For many teams early May is too early to start planning ahead to the July trade deadline. They are still close enough to contention that hope remains high and a month’s worth of games are often not enough to fully assess where opportunities to improve may lie or even which players could be deemed expendable assets. For the Chicago Cubs, the organization may already be bordering on that point.
Chicago entered the season with few expectations. The team is in essentially a holding pattern, with a horde of talented prospects progressing through the minor leagues and a roster laden with veterans hoping to make an impact until they are ready to arrive. A month into the season the Cubs sit at the bottom of the NL Central with an 11-17 record entering play Sunday and the reality that they aren’t going to compete this season may be starting to settle in for some.
There have been positives in Chicago. Starlin Castro appears to have moved past his abysmal 2013 season and is hitting .313/.342/.473 to begin the year. Anthony Rizzo is hitting at a .296/.421/.520 clip. Welington Castillo is batting .286/.333/.500. Even Emilio Bonifacio has been a pleasant surprise, checking in at .330/.376/.394 with a team high 10 stolen bases. The rest of the offense has yet to offer much production at the plate.
On the mound the results have also been mixed. Jeff Samardzija has pitched well despite his 0-3 record, posting a 1.98 ERA and 1.244 WHIP. Jason Hammel has looked solid behind him, with a 2.08 ERA and 0.692 WHIP to pair with his 4-1 record. Pedro Strop, Justin Grimm, and Hector Rondon have also looked good out of the bullpen.
Beyond those positives, however, is a roster littered with players who are struggling. The Cubs likely be active on the trade market this summer, moving any players that they can in order to restock the team with assets that could help turn things around. The team has yet to start fielding trade offers, however, as GM Jed Hoyer explained to reporters, including Patrick Mooney of CSNChicago, over the weekend:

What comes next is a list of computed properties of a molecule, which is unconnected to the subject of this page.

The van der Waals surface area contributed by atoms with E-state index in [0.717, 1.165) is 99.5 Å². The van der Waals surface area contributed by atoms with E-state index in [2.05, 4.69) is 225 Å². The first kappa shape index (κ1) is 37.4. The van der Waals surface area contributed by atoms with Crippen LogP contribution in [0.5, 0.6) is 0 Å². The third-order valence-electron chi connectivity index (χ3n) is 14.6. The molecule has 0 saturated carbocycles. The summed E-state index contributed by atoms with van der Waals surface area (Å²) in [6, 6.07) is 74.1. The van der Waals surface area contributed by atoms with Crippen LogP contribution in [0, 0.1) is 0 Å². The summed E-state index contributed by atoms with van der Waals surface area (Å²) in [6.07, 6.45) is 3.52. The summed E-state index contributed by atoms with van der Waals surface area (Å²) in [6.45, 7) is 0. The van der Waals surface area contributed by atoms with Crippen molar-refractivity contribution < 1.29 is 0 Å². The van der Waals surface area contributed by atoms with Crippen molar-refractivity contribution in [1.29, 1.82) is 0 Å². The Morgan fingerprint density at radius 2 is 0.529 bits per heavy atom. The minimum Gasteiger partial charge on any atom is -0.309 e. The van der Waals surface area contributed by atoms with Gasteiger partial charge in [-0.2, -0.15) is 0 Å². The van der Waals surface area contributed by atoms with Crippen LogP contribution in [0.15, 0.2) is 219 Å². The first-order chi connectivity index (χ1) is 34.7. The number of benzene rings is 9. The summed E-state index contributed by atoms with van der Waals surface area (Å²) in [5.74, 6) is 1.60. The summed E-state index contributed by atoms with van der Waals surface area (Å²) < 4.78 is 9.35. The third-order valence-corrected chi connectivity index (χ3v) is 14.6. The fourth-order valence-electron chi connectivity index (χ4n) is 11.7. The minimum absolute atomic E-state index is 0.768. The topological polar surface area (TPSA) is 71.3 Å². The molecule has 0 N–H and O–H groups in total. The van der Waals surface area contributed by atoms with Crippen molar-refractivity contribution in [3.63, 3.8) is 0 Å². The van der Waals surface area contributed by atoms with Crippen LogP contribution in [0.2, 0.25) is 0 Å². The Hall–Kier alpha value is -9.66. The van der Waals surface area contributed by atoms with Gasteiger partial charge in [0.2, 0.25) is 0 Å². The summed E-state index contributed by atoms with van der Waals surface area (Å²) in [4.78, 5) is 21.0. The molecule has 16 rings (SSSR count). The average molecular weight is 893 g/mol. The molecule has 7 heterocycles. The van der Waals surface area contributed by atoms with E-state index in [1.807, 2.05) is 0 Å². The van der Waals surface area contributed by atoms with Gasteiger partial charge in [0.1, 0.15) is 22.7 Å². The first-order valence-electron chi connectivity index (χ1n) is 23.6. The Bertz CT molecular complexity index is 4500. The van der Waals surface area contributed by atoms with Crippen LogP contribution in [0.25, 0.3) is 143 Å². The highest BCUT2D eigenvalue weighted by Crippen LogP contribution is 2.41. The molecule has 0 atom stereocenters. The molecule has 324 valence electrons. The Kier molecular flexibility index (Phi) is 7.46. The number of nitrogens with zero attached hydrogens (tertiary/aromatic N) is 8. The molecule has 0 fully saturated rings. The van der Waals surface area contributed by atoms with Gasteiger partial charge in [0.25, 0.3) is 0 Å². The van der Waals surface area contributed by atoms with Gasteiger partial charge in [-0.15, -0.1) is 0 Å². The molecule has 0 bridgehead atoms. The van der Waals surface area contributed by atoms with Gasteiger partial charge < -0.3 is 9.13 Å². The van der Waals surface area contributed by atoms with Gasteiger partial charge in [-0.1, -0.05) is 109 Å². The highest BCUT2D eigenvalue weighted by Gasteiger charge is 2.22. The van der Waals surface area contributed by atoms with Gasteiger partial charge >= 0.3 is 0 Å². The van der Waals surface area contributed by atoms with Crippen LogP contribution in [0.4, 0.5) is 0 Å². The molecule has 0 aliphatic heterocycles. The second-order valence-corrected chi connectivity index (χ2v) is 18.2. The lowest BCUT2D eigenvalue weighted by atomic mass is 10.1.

I certainly talk to a lot of GMs on a daily or weekly basis, but having a GM call about a specific player? I’m not even sure I fielded one of those yet. Really, that trade talk always dies right at the end of spring training. Usually it’s late May or early June until people sort of reconvene and start talking that way. Right now, the calls are mostly catching up and seeing how people are doing and keeping a dialogue but not specific at all.
There are plenty of possible moves the Cubs could make before the summer approaches. Samardzija has been a popular name amid speculation, notably because of his contract status as he’ll head to free agency following the season unless the team and him are able to work out an extension beforehand (a possible that appears increasingly less likely as the season progresses). Hammel could also be facing a similar possibility, despite recent rumblings that the organization could look to keep him. Jose Veras (once healthy) or James Russell could appeal to a team wanting an experienced bullpen arm. Beyond them just about any member of the team’s pitching staff could potentially be up for grabs, depending on what the return may be.
The Cubs could also looked to deal other players. Ryan Sweeney and/or Justin Ruggiano could bring some outfield depth to a team in the playoff hunt, once each returns from their respective injuries. Nate Schierholtz is another option, one who’s used to being a role player on a playoff contender. Darwin Barney would be an instant defensive upgrade at second base, if a team can handle his nearly non-existent bat.
The perpetual rebuild has grown tiresome for fans of the Cubs and for many of the players. It will linger throughout this season, but as the team starts moving players off the roster it will find the opportunity to start bringing prospects onto it. Hope will begin to grow again in Chicago. It’s merely a question of when that hope will turn into something more tangible.
Tags: Chicago Cubs